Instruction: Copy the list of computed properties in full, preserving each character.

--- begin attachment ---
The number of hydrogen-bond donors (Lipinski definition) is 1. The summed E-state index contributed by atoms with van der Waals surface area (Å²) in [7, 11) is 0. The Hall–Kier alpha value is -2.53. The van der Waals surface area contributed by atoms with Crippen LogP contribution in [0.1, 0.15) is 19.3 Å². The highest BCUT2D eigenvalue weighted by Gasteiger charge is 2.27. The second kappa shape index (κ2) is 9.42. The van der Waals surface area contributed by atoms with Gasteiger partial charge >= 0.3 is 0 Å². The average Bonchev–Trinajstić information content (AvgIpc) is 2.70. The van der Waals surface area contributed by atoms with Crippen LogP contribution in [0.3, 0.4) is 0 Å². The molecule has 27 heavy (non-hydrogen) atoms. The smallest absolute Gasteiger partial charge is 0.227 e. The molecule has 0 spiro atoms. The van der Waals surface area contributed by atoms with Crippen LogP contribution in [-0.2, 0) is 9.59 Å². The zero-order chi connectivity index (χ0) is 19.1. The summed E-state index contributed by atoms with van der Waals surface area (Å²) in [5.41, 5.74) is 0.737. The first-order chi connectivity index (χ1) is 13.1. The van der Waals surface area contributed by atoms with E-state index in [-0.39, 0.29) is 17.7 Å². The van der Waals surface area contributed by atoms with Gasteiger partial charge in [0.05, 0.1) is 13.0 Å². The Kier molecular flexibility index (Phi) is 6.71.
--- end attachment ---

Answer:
The number of hydrogen-bond donors (Lipinski definition) is 1. The summed E-state index contributed by atoms with van der Waals surface area (Å²) in [7, 11) is 0. The Hall–Kier alpha value is -2.53. The van der Waals surface area contributed by atoms with Crippen LogP contribution in [0.1, 0.15) is 19.3 Å². The highest BCUT2D eigenvalue weighted by Gasteiger charge is 2.27. The second kappa shape index (κ2) is 9.42. The van der Waals surface area contributed by atoms with Gasteiger partial charge >= 0.3 is 0 Å². The average Bonchev–Trinajstić information content (AvgIpc) is 2.70. The van der Waals surface area contributed by atoms with Crippen LogP contribution in [0.3, 0.4) is 0 Å². The molecule has 27 heavy (non-hydrogen) atoms. The smallest absolute Gasteiger partial charge is 0.227 e. The molecule has 0 spiro atoms. The van der Waals surface area contributed by atoms with Crippen LogP contribution in [-0.2, 0) is 9.59 Å². The zero-order chi connectivity index (χ0) is 19.1. The summed E-state index contributed by atoms with van der Waals surface area (Å²) in [5.41, 5.74) is 0.737. The first-order chi connectivity index (χ1) is 13.1. The van der Waals surface area contributed by atoms with E-state index in [-0.39, 0.29) is 17.7 Å². The van der Waals surface area contributed by atoms with Gasteiger partial charge in [0.05, 0.1) is 13.0 Å². The Kier molecular flexibility index (Phi) is 6.71.